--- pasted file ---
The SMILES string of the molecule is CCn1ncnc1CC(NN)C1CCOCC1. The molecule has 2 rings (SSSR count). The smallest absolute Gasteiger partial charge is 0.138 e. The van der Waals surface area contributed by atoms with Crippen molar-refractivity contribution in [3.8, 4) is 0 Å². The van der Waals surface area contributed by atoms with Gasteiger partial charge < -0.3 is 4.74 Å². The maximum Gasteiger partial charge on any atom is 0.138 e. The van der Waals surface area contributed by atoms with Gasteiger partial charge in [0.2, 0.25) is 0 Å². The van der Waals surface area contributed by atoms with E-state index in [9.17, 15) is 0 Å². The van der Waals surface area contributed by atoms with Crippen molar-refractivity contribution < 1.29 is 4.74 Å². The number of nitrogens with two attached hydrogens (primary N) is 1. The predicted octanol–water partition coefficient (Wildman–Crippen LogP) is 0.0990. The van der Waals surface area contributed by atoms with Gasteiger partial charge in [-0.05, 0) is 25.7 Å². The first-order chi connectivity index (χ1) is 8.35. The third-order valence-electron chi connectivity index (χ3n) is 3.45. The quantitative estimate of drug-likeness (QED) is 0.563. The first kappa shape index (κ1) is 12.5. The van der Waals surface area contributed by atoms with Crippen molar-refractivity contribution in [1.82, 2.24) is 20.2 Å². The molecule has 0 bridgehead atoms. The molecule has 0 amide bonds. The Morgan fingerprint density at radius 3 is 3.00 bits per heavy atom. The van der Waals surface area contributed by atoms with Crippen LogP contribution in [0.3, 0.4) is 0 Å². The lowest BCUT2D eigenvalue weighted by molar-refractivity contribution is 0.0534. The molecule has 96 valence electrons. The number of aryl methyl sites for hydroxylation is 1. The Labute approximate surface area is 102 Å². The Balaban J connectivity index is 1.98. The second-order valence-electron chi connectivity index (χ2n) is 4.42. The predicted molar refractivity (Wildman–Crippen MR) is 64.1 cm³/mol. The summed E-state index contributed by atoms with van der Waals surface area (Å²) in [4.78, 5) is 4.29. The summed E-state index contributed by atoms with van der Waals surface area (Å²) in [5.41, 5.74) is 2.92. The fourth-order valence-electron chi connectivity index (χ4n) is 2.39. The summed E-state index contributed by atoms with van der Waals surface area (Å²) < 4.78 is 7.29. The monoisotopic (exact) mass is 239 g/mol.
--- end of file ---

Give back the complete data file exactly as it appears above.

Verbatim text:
The SMILES string of the molecule is CCn1ncnc1CC(NN)C1CCOCC1. The molecule has 2 rings (SSSR count). The smallest absolute Gasteiger partial charge is 0.138 e. The van der Waals surface area contributed by atoms with Crippen molar-refractivity contribution in [3.8, 4) is 0 Å². The van der Waals surface area contributed by atoms with Gasteiger partial charge < -0.3 is 4.74 Å². The maximum Gasteiger partial charge on any atom is 0.138 e. The van der Waals surface area contributed by atoms with Gasteiger partial charge in [0.2, 0.25) is 0 Å². The van der Waals surface area contributed by atoms with E-state index in [9.17, 15) is 0 Å². The van der Waals surface area contributed by atoms with Crippen molar-refractivity contribution < 1.29 is 4.74 Å². The number of nitrogens with two attached hydrogens (primary N) is 1. The predicted octanol–water partition coefficient (Wildman–Crippen LogP) is 0.0990. The van der Waals surface area contributed by atoms with Gasteiger partial charge in [-0.05, 0) is 25.7 Å². The first-order chi connectivity index (χ1) is 8.35. The third-order valence-electron chi connectivity index (χ3n) is 3.45. The quantitative estimate of drug-likeness (QED) is 0.563. The first kappa shape index (κ1) is 12.5. The van der Waals surface area contributed by atoms with Crippen molar-refractivity contribution in [1.82, 2.24) is 20.2 Å². The molecule has 0 bridgehead atoms. The molecule has 0 amide bonds. The Morgan fingerprint density at radius 3 is 3.00 bits per heavy atom. The van der Waals surface area contributed by atoms with Crippen LogP contribution in [0.3, 0.4) is 0 Å². The lowest BCUT2D eigenvalue weighted by molar-refractivity contribution is 0.0534. The molecule has 96 valence electrons. The number of aryl methyl sites for hydroxylation is 1. The Labute approximate surface area is 102 Å². The Balaban J connectivity index is 1.98. The second-order valence-electron chi connectivity index (χ2n) is 4.42. The predicted molar refractivity (Wildman–Crippen MR) is 64.1 cm³/mol. The summed E-state index contributed by atoms with van der Waals surface area (Å²) in [4.78, 5) is 4.29. The summed E-state index contributed by atoms with van der Waals surface area (Å²) in [5.41, 5.74) is 2.92. The fourth-order valence-electron chi connectivity index (χ4n) is 2.39. The summed E-state index contributed by atoms with van der Waals surface area (Å²) < 4.78 is 7.29. The monoisotopic (exact) mass is 239 g/mol.